Customer Interview Series: Repurposing Demos for Sales Motion + Onboarding with Wayne Dakin

6 minute read

About this series:

We spoke with the builders whose interactive demos were part of the top 1% of top-performing interactive demos from our State of the Interactive Product Demo 2024.

See how Wayne Dakin at Dropbox uses Navattic to create targeted, interactive demos that streamline the sales process and user onboarding.

How do you use interactive demos at Dropbox?

At Dropbox, we incorporate Navattic in various ways across our sales motions, whether it's engaging with potential customers or aiding in the onboarding process.

We use interactive demo content across the organization from the sales-led process to onboarding. Recognizing that everyone learns differently, we leverage Navattic to create targeted demos. Instead of lengthy videos, we can focus on specific functions or processes, allowing users to explore in a more digestible, chunked manner.

If the end user, rather than watching a 20 minute video, wants to look at a particular function on a specific process — we can send a Navattic about that.
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How do you go from an idea for a demo to implementing it?

Our approach with Navattic doesn't start with the frame but starts with the idea.

It's almost like an animation where you actually have to have the script and everything in your head. So I'll start on an idea and I'll start writing stuff down. Now, whether that's just the brain dump of steps or whether that's the whole thing, and I'll just step it out and then I'll refine it.

One lesson I've learned is the importance of tone. The first Navattic demo I created swung from a personal touch to a technical pitch, which ended up being a confusing narrative.

The challenge lies in crafting the right tone of voice.

You can repurpose the same content for different contexts—be it a welcoming message to Dropbox, an instructional guide, or announcing a new product launch. It's about tweaking the same material to suit the intended audience and purpose.

Can you explain your process after you get approval on an idea?

The process can be a bit of a merry-go-round due to the iterative nature of asking "what if?" I aim to get everyone to agree on the script or premise first.

Once there's agreement on the storyline, I start building and then present something tangible, which is much better than discussing abstract ideas.

This approach leads to one of two outcomes: either the team thinks it's brilliant and I proceed, or they point out what's wrong. But at least there's something concrete to critique.

I prefer to kick things off with something tangible, following a pre-mortem methodology where the goal is not just to affirm ideas but to challenge them.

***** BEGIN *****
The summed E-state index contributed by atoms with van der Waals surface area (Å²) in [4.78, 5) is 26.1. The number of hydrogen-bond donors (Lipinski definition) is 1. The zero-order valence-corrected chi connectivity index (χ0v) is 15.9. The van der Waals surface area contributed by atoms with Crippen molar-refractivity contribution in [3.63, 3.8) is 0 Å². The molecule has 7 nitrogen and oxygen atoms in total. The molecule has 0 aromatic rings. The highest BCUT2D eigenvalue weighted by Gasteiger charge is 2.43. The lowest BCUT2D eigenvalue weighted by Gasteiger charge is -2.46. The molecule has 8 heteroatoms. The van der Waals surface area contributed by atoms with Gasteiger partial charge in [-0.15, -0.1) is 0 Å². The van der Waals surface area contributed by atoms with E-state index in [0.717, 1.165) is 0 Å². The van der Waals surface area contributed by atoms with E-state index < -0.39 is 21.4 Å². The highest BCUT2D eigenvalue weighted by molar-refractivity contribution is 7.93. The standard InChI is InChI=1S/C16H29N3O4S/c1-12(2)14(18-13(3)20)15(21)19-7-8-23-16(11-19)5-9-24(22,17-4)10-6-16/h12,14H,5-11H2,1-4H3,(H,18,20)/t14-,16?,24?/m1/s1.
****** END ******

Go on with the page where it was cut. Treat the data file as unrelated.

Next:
With Navattic, the approach is flexible. You can share progress incrementally, making it easier for stakeholders to review and provide feedback on specific parts without needing to dismantle the entire project for minor adjustments.

For instance, if someone suggests changes to specific steps, you can directly address that without overhauling everything like a video.

Is there anything you do to speed up demo building?

You've got to have an end story you're gonna build. Then you actually start writing the script. Creation of the stuff happens way down the track, once you've got everything nailed down.

We start with comprehensive screen grabs set across our product as a base. From there, it's about selecting the right grabs for each demo's purpose.

For a welcome demo, I might, for example, pick screen grabs 1, 2, 4, 5, and 10. For a more technical deep dive, I'll use all 10 to provide a thorough overview. And for onboarding, perhaps grab 3 to 7.

This approach allows us to efficiently repurpose content without the need to start from scratch for every single screen grab, tailoring each demo to its specific audience and objectives while maintaining a streamlined creation process.

Gathering all potential screens upfront is part of this preparatory phase. It allows for a more organized approach when assembling the demos, grouping scribbles and ideas into coherent sections like onboarding or the admin console.

This method not only ensures a smoother build process but also opens up creative avenues for how each piece can serve the overall narrative.

It's about laying the groundwork thoroughly before diving into the creation, ensuring everything is in place for a polished final product.

Any tips or starting points for someone new to Navattic?

The best starting point is to dive in and start building something. This hands-on approach is the quickest way to learn.

Then, when you think you've got it down, use the preview feature to walk through your demo. It’s common to spot things you missed or want to adjust during this review.

Navattic streamlines the iteration process compared to video production, where editing and rendering can be time-consuming. With Navattic, you can easily add or adjust elements like modal windows or beacon buttons, seeing immediate results.

Plus, Navattic autosaves your work, which is a lifesaver. You won’t lose hours of effort due to a missed save.

This feature alone can save a lot of frustration and encourages more freeform, and creative exploration without the fear of losing progress.


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